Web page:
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USA, Russia, Danmark (including Greenland and the Faroe Islands) et al enter into historic agreement to ban commercial fishing across much of the Arctic

After several years of negotiations, nine jurisdictions — Canada, Norway, Russia, the United States, China, Iceland, Japan, South Korea, Denmark (including Greenland and the Faroe Islands) and the European Union — signed the legally binding “Agreement to Prevent Unregulated High Seas Fisheries in the Central Arctic Ocean” in Ilulissat, Greenland, on Oct. 3, reports news.mongabay.com.

While no fishing takes place in the Central Arctic Ocean at the moment, rising temperatures and melting ice could make this a possibility soon. The agreement bans commercial fishing in the high seas portion of the Central Arctic Ocean, covering 2.8 million square kilometers (1.1 square miles), or an area about the size of the Mediterranean Sea, until there’s a better scientific understanding of the fish stock in the region.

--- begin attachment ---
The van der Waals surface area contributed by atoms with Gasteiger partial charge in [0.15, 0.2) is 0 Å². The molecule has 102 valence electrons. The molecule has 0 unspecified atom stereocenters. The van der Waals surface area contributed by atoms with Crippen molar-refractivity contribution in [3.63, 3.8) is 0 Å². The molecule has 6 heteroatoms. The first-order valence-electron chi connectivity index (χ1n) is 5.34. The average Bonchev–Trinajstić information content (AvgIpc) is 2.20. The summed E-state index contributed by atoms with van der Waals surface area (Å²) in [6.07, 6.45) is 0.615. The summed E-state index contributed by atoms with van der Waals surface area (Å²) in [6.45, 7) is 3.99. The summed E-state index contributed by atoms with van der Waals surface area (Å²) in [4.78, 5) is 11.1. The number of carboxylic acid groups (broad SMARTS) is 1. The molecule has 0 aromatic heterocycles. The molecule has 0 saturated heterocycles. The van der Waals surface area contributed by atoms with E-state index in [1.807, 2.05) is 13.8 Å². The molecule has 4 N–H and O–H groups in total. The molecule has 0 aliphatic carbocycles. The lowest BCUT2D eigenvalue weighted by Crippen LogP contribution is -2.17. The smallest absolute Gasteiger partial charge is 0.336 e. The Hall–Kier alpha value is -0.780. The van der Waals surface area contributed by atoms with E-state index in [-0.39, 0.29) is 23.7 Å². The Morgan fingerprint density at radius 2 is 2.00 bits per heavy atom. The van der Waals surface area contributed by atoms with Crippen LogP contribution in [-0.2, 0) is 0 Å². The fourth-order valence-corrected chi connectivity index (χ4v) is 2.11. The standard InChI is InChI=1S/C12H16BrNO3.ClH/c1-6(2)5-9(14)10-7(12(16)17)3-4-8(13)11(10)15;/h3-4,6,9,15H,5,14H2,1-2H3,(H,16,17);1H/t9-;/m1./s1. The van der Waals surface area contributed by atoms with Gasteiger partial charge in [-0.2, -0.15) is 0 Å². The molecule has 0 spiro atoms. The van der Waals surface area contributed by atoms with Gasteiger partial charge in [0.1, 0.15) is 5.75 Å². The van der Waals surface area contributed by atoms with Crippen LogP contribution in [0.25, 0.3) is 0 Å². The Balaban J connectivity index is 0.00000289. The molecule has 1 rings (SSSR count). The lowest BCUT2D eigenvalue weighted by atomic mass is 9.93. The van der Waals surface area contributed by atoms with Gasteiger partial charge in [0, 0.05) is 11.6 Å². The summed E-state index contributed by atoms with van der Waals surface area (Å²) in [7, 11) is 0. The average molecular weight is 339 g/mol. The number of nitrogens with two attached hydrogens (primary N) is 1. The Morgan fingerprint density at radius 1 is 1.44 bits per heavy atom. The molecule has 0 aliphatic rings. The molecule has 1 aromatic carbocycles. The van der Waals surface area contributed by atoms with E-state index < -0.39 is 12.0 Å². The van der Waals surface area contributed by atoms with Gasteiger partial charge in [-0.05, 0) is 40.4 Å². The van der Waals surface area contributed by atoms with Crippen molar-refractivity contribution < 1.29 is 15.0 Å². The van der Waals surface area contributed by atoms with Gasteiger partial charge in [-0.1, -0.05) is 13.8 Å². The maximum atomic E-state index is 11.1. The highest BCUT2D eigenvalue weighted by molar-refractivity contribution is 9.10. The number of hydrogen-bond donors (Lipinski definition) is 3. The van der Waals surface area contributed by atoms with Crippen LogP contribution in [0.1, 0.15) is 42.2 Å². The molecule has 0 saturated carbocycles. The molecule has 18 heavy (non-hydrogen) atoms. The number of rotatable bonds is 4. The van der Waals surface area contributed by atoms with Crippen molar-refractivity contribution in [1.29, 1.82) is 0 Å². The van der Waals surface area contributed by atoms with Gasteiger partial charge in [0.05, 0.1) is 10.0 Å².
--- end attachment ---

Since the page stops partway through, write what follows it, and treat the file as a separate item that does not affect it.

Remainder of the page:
As part of the agreement, the signatory parties have agreed to a 16-year moratorium and committed to a joint scientific research and monitoring program to gain a better understanding of the changing Arctic ecosystem and determine the region’s potential for commercial, sustainable fisheries in the future. The moratorium will initially cover 16 years, but this can be extended in five-year increments, if the parties agree to do so, writes news.mongabay.com.

Denmark’s minister for fisheries, Eva Kjer Hansen said in a statement that this was the first time a fisheries agreement was in place for such a large area even before fishing had begun.

“This is historical,” Hansen said. “Amongst other things, it is important that a joint program of scientific research and monitoring will be established in order to secure a solid scientific basis for sustainable fisheries.”


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